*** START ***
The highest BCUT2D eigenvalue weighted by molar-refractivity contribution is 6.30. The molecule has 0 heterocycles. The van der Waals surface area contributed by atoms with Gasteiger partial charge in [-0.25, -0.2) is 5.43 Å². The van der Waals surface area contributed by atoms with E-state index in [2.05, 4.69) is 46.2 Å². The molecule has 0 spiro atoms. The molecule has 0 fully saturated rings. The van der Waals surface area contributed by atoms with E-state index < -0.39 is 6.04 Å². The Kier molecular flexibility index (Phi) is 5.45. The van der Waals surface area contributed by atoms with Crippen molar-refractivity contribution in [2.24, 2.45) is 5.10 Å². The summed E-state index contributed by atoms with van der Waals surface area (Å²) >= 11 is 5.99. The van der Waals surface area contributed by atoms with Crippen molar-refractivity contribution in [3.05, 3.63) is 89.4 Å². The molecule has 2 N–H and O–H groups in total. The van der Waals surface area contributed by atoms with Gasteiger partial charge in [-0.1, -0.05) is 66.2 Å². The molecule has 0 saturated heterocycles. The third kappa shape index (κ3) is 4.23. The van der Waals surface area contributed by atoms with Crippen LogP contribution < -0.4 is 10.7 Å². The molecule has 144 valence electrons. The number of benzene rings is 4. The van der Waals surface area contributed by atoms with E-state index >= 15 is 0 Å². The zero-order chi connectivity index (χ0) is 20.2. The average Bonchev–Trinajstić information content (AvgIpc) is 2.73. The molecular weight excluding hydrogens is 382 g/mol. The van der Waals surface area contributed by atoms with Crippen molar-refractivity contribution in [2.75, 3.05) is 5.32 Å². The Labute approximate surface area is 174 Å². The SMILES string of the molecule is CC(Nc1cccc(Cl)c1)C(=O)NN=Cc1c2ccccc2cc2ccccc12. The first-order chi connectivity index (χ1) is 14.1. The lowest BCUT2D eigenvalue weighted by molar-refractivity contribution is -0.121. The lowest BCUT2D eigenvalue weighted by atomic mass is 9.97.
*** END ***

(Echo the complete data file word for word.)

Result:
The highest BCUT2D eigenvalue weighted by molar-refractivity contribution is 6.30. The molecule has 0 heterocycles. The van der Waals surface area contributed by atoms with Gasteiger partial charge in [-0.25, -0.2) is 5.43 Å². The van der Waals surface area contributed by atoms with E-state index in [2.05, 4.69) is 46.2 Å². The molecule has 0 spiro atoms. The molecule has 0 fully saturated rings. The van der Waals surface area contributed by atoms with E-state index < -0.39 is 6.04 Å². The Kier molecular flexibility index (Phi) is 5.45. The van der Waals surface area contributed by atoms with Crippen molar-refractivity contribution in [2.24, 2.45) is 5.10 Å². The summed E-state index contributed by atoms with van der Waals surface area (Å²) >= 11 is 5.99. The van der Waals surface area contributed by atoms with Crippen molar-refractivity contribution in [3.05, 3.63) is 89.4 Å². The molecule has 2 N–H and O–H groups in total. The van der Waals surface area contributed by atoms with Gasteiger partial charge in [-0.1, -0.05) is 66.2 Å². The molecule has 0 saturated heterocycles. The third kappa shape index (κ3) is 4.23. The van der Waals surface area contributed by atoms with Crippen LogP contribution < -0.4 is 10.7 Å². The molecule has 144 valence electrons. The number of benzene rings is 4. The van der Waals surface area contributed by atoms with E-state index >= 15 is 0 Å². The zero-order chi connectivity index (χ0) is 20.2. The average Bonchev–Trinajstić information content (AvgIpc) is 2.73. The molecular weight excluding hydrogens is 382 g/mol. The van der Waals surface area contributed by atoms with Crippen molar-refractivity contribution in [2.75, 3.05) is 5.32 Å². The Labute approximate surface area is 174 Å². The SMILES string of the molecule is CC(Nc1cccc(Cl)c1)C(=O)NN=Cc1c2ccccc2cc2ccccc12. The first-order chi connectivity index (χ1) is 14.1. The lowest BCUT2D eigenvalue weighted by molar-refractivity contribution is -0.121. The lowest BCUT2D eigenvalue weighted by atomic mass is 9.97.